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Confuciusornis, from the early Cretaceous of China, is the oldest known beaked bird, and one of the oldest known birds -- only Archaeopteryx, from the late Jurassic of Germany, is older. Confuciusornis is a member of the Confuciusornithidae, the sister-group to the clade composed of Enantiornithes + Ornithurae (includes modern birds).

About the Species

This specimen is preserved in lithographic stone. This is the case for most fossil birds, because their very delicate bones, many of which are hollow, can only survive the fossilization process in environments producing particularly fine-grained stone. Unfortunately, preservation in slabs such as this obscures the entire ventral side of the specimen. However, CT scanning enables us to digitally erase the lithographic stone, revealing the underside of these specimens with unprecedented detail. Examples are shown below.

This specimen was collected from Lower Cretaceous sediments of the Liao Ning Province in northeastern China. It was made available to the University of Texas High-Resolution X-ray CT Facility for scanning by Dr. Jian Guan of the Beijing Natural History Museum and Dr. Oscar Alcober of the Museo de Ciencias Naturales, San Juan, Argentina. Scanning was funded by Dr. Timothy Rowe of The University of Texas at Austin.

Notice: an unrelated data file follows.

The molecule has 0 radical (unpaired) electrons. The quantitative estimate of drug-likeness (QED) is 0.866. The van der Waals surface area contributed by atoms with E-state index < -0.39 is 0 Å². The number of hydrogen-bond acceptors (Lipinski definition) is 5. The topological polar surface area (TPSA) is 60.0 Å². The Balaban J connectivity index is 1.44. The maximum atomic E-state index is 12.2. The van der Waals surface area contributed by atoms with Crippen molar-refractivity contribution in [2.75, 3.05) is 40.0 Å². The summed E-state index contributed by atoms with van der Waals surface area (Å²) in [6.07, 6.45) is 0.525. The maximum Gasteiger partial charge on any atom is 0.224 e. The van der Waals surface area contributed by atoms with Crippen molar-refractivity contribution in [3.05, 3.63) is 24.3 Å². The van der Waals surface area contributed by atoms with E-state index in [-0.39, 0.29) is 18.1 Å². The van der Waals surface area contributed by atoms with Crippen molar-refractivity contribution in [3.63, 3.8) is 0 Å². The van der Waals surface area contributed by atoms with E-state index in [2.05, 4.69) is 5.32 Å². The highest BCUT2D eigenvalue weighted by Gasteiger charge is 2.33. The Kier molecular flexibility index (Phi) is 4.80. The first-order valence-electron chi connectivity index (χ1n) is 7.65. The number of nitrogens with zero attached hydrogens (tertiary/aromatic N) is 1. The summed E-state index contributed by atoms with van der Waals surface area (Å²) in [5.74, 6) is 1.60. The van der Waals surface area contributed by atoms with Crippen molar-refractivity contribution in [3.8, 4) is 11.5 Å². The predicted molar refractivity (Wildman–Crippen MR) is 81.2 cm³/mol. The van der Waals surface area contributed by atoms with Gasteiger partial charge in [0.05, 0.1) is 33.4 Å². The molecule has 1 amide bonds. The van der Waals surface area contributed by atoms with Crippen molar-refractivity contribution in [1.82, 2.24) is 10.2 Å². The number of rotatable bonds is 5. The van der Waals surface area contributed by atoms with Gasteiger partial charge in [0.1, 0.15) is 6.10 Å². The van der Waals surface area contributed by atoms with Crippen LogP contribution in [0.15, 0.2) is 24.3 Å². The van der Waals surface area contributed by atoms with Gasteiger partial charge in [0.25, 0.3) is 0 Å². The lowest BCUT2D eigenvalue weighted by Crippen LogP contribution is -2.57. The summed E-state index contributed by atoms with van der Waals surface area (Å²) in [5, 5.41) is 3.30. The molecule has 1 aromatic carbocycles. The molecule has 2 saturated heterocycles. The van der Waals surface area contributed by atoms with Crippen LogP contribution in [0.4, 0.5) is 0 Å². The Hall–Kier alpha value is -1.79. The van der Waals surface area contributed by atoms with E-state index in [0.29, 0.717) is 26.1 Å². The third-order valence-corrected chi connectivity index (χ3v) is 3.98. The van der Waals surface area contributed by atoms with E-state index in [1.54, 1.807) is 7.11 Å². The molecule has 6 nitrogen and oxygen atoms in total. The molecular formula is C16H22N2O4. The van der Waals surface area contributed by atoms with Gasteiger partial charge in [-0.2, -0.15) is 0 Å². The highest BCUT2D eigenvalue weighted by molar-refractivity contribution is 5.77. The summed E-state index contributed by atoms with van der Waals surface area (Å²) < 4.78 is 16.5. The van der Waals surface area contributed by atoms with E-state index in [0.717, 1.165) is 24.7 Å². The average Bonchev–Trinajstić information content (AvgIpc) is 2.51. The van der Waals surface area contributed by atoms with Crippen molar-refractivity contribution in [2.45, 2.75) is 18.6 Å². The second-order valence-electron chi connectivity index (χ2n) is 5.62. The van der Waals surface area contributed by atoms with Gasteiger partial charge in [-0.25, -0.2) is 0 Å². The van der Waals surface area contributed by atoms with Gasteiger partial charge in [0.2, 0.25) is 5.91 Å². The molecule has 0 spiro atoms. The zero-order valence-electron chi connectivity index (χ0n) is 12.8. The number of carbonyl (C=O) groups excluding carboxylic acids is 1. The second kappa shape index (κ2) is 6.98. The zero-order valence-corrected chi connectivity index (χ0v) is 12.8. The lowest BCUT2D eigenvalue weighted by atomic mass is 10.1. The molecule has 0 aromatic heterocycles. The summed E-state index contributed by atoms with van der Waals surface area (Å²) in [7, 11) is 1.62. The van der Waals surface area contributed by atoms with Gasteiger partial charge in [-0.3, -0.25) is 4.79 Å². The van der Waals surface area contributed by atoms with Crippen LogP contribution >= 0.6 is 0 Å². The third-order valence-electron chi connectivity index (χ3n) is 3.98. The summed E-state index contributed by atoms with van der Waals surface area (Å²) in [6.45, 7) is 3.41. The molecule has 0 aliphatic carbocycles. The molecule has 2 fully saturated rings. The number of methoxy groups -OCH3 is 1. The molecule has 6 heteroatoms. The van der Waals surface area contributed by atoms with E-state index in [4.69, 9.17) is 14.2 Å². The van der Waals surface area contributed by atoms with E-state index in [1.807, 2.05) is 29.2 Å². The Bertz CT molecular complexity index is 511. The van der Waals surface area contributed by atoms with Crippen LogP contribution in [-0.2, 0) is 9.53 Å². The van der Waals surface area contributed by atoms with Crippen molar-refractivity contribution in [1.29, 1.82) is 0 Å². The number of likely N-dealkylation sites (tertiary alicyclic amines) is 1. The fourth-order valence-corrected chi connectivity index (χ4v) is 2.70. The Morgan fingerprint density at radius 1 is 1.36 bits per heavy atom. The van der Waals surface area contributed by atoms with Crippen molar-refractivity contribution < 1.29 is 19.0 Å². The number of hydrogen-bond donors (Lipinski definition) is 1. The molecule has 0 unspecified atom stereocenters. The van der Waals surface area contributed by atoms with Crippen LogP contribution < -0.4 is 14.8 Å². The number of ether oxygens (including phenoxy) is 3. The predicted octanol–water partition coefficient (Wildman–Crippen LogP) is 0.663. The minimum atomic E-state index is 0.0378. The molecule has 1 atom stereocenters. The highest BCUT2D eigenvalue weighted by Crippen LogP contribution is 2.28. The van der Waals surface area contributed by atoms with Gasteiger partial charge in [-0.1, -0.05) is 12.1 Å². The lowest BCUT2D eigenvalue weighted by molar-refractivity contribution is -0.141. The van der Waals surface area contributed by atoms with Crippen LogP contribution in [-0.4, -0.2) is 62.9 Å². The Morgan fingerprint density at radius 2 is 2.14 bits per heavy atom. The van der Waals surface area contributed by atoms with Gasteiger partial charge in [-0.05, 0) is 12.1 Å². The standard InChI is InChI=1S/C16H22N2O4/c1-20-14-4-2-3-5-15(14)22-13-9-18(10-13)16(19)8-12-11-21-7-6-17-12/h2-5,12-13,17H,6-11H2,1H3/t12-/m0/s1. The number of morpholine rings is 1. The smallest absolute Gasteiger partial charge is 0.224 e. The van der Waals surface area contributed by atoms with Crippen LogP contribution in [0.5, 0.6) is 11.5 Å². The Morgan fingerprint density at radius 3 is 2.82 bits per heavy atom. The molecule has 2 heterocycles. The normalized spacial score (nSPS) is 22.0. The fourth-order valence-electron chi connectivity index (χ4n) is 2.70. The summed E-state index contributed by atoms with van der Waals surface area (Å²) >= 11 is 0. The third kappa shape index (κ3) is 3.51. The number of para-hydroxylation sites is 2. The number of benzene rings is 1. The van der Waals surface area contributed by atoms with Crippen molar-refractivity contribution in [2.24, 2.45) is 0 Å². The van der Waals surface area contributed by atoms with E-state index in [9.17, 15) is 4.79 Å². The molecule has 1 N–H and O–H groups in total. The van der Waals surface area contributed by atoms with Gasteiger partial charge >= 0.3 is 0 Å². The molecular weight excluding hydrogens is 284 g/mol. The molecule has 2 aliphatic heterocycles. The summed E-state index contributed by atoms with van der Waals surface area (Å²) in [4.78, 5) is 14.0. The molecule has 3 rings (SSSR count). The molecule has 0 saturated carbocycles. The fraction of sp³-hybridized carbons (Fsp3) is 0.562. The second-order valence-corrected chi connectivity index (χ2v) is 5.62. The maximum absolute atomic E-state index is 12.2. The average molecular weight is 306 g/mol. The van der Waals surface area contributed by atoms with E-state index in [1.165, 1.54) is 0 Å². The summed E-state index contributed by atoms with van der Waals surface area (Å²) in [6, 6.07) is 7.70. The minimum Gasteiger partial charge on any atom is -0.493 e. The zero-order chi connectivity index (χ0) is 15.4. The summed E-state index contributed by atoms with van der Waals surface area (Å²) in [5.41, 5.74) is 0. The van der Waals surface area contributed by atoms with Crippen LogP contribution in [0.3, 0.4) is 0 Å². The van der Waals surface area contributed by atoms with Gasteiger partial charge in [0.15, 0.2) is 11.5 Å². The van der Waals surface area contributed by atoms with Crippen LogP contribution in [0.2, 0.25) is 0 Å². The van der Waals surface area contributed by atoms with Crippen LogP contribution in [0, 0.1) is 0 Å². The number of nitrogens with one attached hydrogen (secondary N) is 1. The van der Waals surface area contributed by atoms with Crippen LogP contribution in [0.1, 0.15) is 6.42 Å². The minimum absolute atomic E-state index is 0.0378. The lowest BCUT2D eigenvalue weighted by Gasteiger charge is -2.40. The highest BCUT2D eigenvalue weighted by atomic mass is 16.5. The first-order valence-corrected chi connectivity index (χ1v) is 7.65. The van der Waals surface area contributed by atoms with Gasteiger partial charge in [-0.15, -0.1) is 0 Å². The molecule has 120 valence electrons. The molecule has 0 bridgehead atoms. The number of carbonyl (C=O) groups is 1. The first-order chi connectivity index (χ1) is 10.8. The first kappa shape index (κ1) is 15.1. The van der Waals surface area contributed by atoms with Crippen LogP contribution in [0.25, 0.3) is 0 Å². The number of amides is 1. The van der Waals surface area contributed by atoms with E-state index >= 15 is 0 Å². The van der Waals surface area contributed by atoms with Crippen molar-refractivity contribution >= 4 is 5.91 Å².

About this Specimen

The specimen was scanned by Richard Ketcham and Timothy Rowe on 16-17 July 1998 along the long axis of the slab encasing it for a total of 618 slices, each slice 0.5 mm thick, with an interslice spacing of 0.45 mm (for a slice overlap of 0.05 mm).

About the
Scan

Literature

Chiappe, L. M., J. Shu-an, J. Qiang, and M. A. Norell. 1999. Anatomy and systematics of the Confuciusornithidae (Theropoda: Aves) from the late Mesozoic of northeastern China. Bulletin of the American Museum of Natural History 242:3-89.

Hou, L.-H., Z. Zhou, L. D. Martin, and A. Feduccia. 1995. A beaked bird from the Jurassic of China. Nature 337:616-618.

Literature
& Links
entire slab top of slab dorsal view of skeleton ventral view of skeleton

A view of the entire slab.

A view of the entire top of the slab.

Dorsal view of the skeleton with the slab digitally removed.

Ventral view of the skeleton with the slab digitally removed.

Additional
Imagery

To cite this page: , , "" (On-line), Digital Morphology. Accessed October 31, 2014 at http://digimorph.org.

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